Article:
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Is "Social Justice Warrior" a Pejorative? Dems Reach Out to the White Working Class

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Is Hillary Clinton Ready for the Real Story of the Patriarchy?

by Christopher Chantrill
April 21, 2015 at 12:00 am


BACK WHEN BARACK Obama was first elected President of the United States a liberal woman friend told me how excited she was to have elected the First Black President. I should have replied: Oh really? Isn’t the idea of a First Black President straight up racism?

Likewise with Hillary Clinton. Isn’t the idea of a Time for a Woman President just straight-up sexism?

I’d say that the reality of this mindless identity politics that it really doesn’t matter who is the First Bureaucrat of the nation’s civil and military bureaucracies. The state apparatus goes on, although not so well these days.

And don’t give me your feminist rubbish about the patriarchy. If we had a patriarchy in the bad old days, it’s because women needed the protection of a powerful male warrior figure: otherwise they were fair game for any aggressive male on the planet.

A good way to look at the patriarchy in action is to read Homer’s Iliad. The story revolves around an argument between Agamemnon and Achilles over who gets to keep a high-born woman, Briseis, captured in the sack of a city. For a modern like me, properly indoctrinated in the true modern faith, it is jarring to read about Achilles offering as a first prize to the winner of a chariot race, a “woman skilled in all useful arts.” Second prize was “a six year-old mare, unbroken, and in foal to a he-ass,” which just shows the relative value of things. It is shocking to read about the women of Troy bemoaning their fate in captivity if Troy were to fall to the Greeks.

Here’s another window into the Homeric culture: old King Priam of Troy bemoaning the death of his sons, including the hero Hector.

I had fifty sons when the [Greeks] came here; nineteen of them were from a single womb, and the others were born to me from the women of my household.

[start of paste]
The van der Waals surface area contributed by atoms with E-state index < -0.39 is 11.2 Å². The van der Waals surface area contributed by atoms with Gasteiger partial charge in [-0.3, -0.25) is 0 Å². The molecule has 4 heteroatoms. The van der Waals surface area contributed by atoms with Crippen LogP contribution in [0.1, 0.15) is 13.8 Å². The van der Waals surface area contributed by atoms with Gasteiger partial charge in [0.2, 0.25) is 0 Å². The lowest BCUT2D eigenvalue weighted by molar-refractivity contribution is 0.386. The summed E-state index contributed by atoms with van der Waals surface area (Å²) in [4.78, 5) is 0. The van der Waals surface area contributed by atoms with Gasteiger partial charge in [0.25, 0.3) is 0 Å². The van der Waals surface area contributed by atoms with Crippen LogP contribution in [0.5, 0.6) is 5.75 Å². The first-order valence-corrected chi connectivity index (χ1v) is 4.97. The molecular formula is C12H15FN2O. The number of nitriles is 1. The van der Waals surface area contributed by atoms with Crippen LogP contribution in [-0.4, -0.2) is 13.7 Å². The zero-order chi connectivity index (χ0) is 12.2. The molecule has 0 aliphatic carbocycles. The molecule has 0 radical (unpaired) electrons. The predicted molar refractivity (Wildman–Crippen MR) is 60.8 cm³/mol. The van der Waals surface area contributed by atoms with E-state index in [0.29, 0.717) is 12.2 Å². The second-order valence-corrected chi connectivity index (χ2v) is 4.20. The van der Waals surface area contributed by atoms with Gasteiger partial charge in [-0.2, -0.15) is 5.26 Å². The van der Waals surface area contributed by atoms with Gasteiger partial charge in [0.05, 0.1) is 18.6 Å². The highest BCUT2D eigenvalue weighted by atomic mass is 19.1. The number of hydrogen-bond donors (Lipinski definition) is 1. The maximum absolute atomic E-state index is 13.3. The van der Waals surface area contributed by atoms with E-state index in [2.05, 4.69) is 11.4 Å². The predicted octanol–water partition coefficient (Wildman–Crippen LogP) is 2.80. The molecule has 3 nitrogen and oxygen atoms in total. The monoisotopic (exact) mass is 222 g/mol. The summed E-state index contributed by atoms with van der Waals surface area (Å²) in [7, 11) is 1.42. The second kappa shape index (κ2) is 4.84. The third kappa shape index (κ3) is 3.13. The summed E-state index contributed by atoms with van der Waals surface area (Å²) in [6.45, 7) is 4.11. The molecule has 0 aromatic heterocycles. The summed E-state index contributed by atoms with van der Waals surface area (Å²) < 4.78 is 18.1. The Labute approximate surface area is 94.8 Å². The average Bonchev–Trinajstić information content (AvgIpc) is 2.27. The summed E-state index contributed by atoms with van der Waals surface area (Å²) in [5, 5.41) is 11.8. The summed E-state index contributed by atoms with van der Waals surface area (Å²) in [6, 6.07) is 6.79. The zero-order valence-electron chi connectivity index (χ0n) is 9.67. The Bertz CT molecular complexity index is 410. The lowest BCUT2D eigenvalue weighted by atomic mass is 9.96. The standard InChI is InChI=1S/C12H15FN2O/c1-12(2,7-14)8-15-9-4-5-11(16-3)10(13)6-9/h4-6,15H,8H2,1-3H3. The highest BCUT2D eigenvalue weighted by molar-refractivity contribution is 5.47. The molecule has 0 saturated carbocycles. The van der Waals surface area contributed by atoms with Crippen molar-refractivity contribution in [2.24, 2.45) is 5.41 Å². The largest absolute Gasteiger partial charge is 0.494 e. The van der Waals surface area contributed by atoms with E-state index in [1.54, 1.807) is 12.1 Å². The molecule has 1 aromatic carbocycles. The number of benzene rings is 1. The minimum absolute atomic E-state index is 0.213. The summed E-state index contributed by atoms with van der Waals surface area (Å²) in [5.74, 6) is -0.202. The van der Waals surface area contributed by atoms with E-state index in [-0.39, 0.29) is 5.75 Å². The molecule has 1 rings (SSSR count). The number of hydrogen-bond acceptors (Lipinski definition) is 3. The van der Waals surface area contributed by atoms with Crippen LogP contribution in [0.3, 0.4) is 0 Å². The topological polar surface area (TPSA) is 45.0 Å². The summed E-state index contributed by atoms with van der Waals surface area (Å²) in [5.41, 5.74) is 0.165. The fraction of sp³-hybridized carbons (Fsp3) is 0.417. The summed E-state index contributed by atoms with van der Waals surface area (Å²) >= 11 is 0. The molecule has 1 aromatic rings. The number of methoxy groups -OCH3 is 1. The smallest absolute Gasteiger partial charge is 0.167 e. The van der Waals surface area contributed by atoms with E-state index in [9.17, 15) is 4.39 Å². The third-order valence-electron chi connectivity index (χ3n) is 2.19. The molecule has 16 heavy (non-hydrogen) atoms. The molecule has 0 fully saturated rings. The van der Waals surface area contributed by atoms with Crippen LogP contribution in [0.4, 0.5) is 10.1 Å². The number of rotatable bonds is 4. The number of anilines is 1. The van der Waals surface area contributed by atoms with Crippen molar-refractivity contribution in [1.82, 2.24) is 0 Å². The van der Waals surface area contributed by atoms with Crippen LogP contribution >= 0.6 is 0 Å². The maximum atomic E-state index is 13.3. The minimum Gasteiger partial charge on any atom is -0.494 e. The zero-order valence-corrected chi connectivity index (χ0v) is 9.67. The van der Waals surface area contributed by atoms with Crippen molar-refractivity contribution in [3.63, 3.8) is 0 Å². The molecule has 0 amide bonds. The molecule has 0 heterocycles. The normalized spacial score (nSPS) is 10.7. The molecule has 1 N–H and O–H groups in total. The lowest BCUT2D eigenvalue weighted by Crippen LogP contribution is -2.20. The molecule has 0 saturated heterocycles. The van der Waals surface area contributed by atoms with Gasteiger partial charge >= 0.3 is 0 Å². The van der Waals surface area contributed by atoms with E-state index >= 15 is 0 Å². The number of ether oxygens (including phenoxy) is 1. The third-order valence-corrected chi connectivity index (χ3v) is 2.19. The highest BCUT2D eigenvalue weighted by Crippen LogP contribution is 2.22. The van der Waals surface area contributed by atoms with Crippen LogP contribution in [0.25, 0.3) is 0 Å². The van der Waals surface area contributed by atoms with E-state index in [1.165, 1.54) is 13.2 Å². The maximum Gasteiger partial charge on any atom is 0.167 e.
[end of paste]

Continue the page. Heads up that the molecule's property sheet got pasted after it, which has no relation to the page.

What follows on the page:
Notice what he doesn’t bother to mention, girls? His daughters.

This Homeric depiction of ancient human life isn’t that different from the life of chimpanzees depicted in Nicholas Wade’s Before the Dawn. Female chimpanzees rear the young and the males protect the troop’s territory in constant border wars. All males are higher in the pecking order than all females. Wade doesn’t make clear whether male chimpanzees prize females “skilled in all useful arts.” More research is needed.

Let’s talk about slavery a thousand years ago and more. In the old days a typical large farm “household” included relatives, servants and slaves. In the Roman Empire the slaves were housed in barracks and, according to Pieter Spierenburg in The Broken Spell, “large landowners tried to prevent them from reproducing.” But when the supply of slaves dried up, then the tables turned, and the landowners started to let the slaves live in separate dwellings. Get this:

[T]he scarcity of labor power resulted in a stronger position for the slaves; as a consequence lords became obliged to recognize the slaves’ sexual bonds. A patron’s recognition of such a bond primarily implied that other male slaves had to refrain from sexual activity with the woman in the new relationship.

How did we get from the old patriarchal culture to the modern individualist culture? It wasn’t heroic marching and demonstrations by Social Justice Warriors. It was first of all the King’s Peace provided by the growth of the state. That meant that people need not seek protection in the household of a great lord; they could make it on their own. The other thing was that the rise of commerce in the last millennium has meant that

the importance of inheritance has declined considerably. In most cases, a person’s wealth stems from the proceeds of his or her own labor rather than what he or she inherits.

We are talking about the rise of the bourgeoisie and its cult of responsible individualism, where ancestors and inheritance don’t matter as much as what you can do for other people right now. We are talking about the rise of privacy, of companionate marriage, and the democratic idea of one man, one woman, one vote. We are talking about the replacement of the patriarchal “household” with the little house in the suburbs.

It is, of course an irony that Hillary Clinton and her minions, claiming to make war on the patriarchy and making the sexist argument for a woman president, are in fact campaigning for a neo-patriarchy, where special-snowflake Julias will be protected from the big bad world in the liberal “household” by magnificent bureaucratic administrators providing microaggression-free “safe spaces.”

Hold that. We are really talking about a nulliarchy, the rule of the nothings. President Obama is a nothing president; Hillary Clinton is a nothing candidate, and the SJWs are nothing activists.

I dream of something better.

Christopher Chantrill blogs at www.roadtothemiddleclass.com.

Buy his Road to the Middle Class.